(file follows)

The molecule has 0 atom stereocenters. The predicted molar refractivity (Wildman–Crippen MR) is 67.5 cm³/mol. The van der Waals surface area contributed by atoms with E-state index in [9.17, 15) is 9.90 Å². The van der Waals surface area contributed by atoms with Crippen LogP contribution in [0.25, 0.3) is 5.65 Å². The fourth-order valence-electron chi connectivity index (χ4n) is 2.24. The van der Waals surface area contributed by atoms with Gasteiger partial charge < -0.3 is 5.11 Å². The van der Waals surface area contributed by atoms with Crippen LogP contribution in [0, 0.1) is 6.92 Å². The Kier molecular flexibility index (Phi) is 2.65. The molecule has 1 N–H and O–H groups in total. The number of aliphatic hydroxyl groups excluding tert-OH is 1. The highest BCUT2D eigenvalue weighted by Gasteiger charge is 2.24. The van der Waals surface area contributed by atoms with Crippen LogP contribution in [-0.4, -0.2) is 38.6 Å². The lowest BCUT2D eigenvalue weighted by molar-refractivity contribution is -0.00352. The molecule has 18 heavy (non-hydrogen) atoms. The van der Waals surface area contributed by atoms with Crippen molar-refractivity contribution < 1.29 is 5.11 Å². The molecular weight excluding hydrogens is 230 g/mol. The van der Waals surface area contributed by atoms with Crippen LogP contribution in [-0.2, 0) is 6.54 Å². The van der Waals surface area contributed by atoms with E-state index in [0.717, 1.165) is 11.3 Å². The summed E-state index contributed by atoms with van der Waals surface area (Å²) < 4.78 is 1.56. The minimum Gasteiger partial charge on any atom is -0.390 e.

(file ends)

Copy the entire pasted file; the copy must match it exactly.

The molecule has 0 atom stereocenters. The predicted molar refractivity (Wildman–Crippen MR) is 67.5 cm³/mol. The van der Waals surface area contributed by atoms with E-state index in [9.17, 15) is 9.90 Å². The van der Waals surface area contributed by atoms with Crippen LogP contribution in [0.25, 0.3) is 5.65 Å². The fourth-order valence-electron chi connectivity index (χ4n) is 2.24. The van der Waals surface area contributed by atoms with Gasteiger partial charge < -0.3 is 5.11 Å². The van der Waals surface area contributed by atoms with Crippen LogP contribution in [0, 0.1) is 6.92 Å². The Kier molecular flexibility index (Phi) is 2.65. The molecule has 1 N–H and O–H groups in total. The number of aliphatic hydroxyl groups excluding tert-OH is 1. The highest BCUT2D eigenvalue weighted by Gasteiger charge is 2.24. The van der Waals surface area contributed by atoms with Crippen LogP contribution in [-0.4, -0.2) is 38.6 Å². The lowest BCUT2D eigenvalue weighted by molar-refractivity contribution is -0.00352. The molecule has 18 heavy (non-hydrogen) atoms. The van der Waals surface area contributed by atoms with Crippen molar-refractivity contribution < 1.29 is 5.11 Å². The molecular weight excluding hydrogens is 230 g/mol. The van der Waals surface area contributed by atoms with Crippen LogP contribution in [-0.2, 0) is 6.54 Å². The van der Waals surface area contributed by atoms with E-state index in [0.717, 1.165) is 11.3 Å². The summed E-state index contributed by atoms with van der Waals surface area (Å²) < 4.78 is 1.56. The minimum Gasteiger partial charge on any atom is -0.390 e.